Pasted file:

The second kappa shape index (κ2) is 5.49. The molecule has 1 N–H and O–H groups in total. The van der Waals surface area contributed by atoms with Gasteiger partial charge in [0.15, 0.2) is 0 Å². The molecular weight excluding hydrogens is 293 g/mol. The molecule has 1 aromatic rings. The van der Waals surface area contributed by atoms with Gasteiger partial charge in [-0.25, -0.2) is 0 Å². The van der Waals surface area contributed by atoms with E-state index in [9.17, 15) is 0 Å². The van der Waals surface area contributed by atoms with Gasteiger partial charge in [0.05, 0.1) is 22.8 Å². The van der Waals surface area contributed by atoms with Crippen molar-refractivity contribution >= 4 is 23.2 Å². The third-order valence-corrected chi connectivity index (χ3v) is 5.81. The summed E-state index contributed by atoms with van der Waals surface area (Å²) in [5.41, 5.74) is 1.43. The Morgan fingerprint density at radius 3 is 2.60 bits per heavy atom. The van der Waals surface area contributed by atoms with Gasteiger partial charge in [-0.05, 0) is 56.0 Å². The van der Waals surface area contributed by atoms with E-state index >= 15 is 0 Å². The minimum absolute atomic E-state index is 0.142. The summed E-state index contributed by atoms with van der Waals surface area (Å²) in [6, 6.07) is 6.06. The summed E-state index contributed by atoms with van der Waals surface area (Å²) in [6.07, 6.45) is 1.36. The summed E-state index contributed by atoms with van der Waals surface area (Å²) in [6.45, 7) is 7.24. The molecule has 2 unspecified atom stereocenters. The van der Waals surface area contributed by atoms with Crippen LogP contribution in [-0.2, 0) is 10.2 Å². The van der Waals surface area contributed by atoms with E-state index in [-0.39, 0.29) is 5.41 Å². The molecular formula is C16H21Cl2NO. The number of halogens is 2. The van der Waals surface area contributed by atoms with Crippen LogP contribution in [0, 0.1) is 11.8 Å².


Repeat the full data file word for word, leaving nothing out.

The second kappa shape index (κ2) is 5.49. The molecule has 1 N–H and O–H groups in total. The van der Waals surface area contributed by atoms with Gasteiger partial charge in [0.15, 0.2) is 0 Å². The molecular weight excluding hydrogens is 293 g/mol. The molecule has 1 aromatic rings. The van der Waals surface area contributed by atoms with Gasteiger partial charge in [-0.25, -0.2) is 0 Å². The van der Waals surface area contributed by atoms with E-state index in [9.17, 15) is 0 Å². The van der Waals surface area contributed by atoms with Gasteiger partial charge in [0.05, 0.1) is 22.8 Å². The van der Waals surface area contributed by atoms with Crippen molar-refractivity contribution >= 4 is 23.2 Å². The third-order valence-corrected chi connectivity index (χ3v) is 5.81. The summed E-state index contributed by atoms with van der Waals surface area (Å²) in [5.41, 5.74) is 1.43. The Morgan fingerprint density at radius 3 is 2.60 bits per heavy atom. The van der Waals surface area contributed by atoms with Gasteiger partial charge in [-0.05, 0) is 56.0 Å². The van der Waals surface area contributed by atoms with E-state index >= 15 is 0 Å². The minimum absolute atomic E-state index is 0.142. The summed E-state index contributed by atoms with van der Waals surface area (Å²) in [6, 6.07) is 6.06. The summed E-state index contributed by atoms with van der Waals surface area (Å²) in [6.07, 6.45) is 1.36. The summed E-state index contributed by atoms with van der Waals surface area (Å²) in [6.45, 7) is 7.24. The molecule has 2 unspecified atom stereocenters. The van der Waals surface area contributed by atoms with Crippen LogP contribution in [-0.2, 0) is 10.2 Å². The van der Waals surface area contributed by atoms with E-state index in [-0.39, 0.29) is 5.41 Å². The molecular formula is C16H21Cl2NO. The number of halogens is 2. The van der Waals surface area contributed by atoms with Crippen LogP contribution in [0, 0.1) is 11.8 Å².